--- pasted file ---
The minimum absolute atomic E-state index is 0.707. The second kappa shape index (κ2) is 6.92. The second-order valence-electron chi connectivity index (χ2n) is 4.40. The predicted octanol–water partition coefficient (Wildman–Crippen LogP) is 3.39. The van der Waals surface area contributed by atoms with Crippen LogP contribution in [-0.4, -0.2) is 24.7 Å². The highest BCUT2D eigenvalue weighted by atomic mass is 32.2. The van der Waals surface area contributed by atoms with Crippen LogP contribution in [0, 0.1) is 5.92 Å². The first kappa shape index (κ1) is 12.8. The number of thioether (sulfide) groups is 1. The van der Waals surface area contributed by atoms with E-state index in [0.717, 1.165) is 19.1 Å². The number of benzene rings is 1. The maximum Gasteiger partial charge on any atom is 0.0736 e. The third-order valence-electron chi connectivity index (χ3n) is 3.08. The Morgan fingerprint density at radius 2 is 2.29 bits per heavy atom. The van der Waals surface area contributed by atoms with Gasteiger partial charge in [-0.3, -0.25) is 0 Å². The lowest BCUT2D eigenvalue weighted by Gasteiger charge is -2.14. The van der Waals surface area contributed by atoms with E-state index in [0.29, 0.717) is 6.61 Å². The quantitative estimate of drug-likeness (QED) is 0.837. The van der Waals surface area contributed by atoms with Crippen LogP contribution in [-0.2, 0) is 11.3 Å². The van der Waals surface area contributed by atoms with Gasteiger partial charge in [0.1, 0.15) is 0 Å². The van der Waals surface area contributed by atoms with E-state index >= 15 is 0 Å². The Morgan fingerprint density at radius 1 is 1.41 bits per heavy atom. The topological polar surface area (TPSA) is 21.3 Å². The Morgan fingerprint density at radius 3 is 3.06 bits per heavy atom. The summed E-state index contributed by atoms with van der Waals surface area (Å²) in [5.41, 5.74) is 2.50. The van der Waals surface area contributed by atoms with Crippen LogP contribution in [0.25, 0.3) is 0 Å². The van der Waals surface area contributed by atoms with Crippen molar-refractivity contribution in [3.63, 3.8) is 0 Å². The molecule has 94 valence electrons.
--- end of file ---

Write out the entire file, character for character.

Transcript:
The minimum absolute atomic E-state index is 0.707. The second kappa shape index (κ2) is 6.92. The second-order valence-electron chi connectivity index (χ2n) is 4.40. The predicted octanol–water partition coefficient (Wildman–Crippen LogP) is 3.39. The van der Waals surface area contributed by atoms with Crippen LogP contribution in [-0.4, -0.2) is 24.7 Å². The highest BCUT2D eigenvalue weighted by atomic mass is 32.2. The van der Waals surface area contributed by atoms with Crippen LogP contribution in [0, 0.1) is 5.92 Å². The first kappa shape index (κ1) is 12.8. The number of thioether (sulfide) groups is 1. The van der Waals surface area contributed by atoms with E-state index in [0.717, 1.165) is 19.1 Å². The number of benzene rings is 1. The maximum Gasteiger partial charge on any atom is 0.0736 e. The third-order valence-electron chi connectivity index (χ3n) is 3.08. The Morgan fingerprint density at radius 2 is 2.29 bits per heavy atom. The van der Waals surface area contributed by atoms with Gasteiger partial charge in [-0.3, -0.25) is 0 Å². The lowest BCUT2D eigenvalue weighted by Gasteiger charge is -2.14. The van der Waals surface area contributed by atoms with E-state index in [0.29, 0.717) is 6.61 Å². The quantitative estimate of drug-likeness (QED) is 0.837. The van der Waals surface area contributed by atoms with Crippen LogP contribution in [-0.2, 0) is 11.3 Å². The van der Waals surface area contributed by atoms with Gasteiger partial charge in [0.1, 0.15) is 0 Å². The van der Waals surface area contributed by atoms with E-state index >= 15 is 0 Å². The Morgan fingerprint density at radius 1 is 1.41 bits per heavy atom. The topological polar surface area (TPSA) is 21.3 Å². The Morgan fingerprint density at radius 3 is 3.06 bits per heavy atom. The summed E-state index contributed by atoms with van der Waals surface area (Å²) in [5.41, 5.74) is 2.50. The van der Waals surface area contributed by atoms with Crippen LogP contribution in [0.25, 0.3) is 0 Å². The van der Waals surface area contributed by atoms with Crippen molar-refractivity contribution in [3.63, 3.8) is 0 Å². The molecule has 94 valence electrons.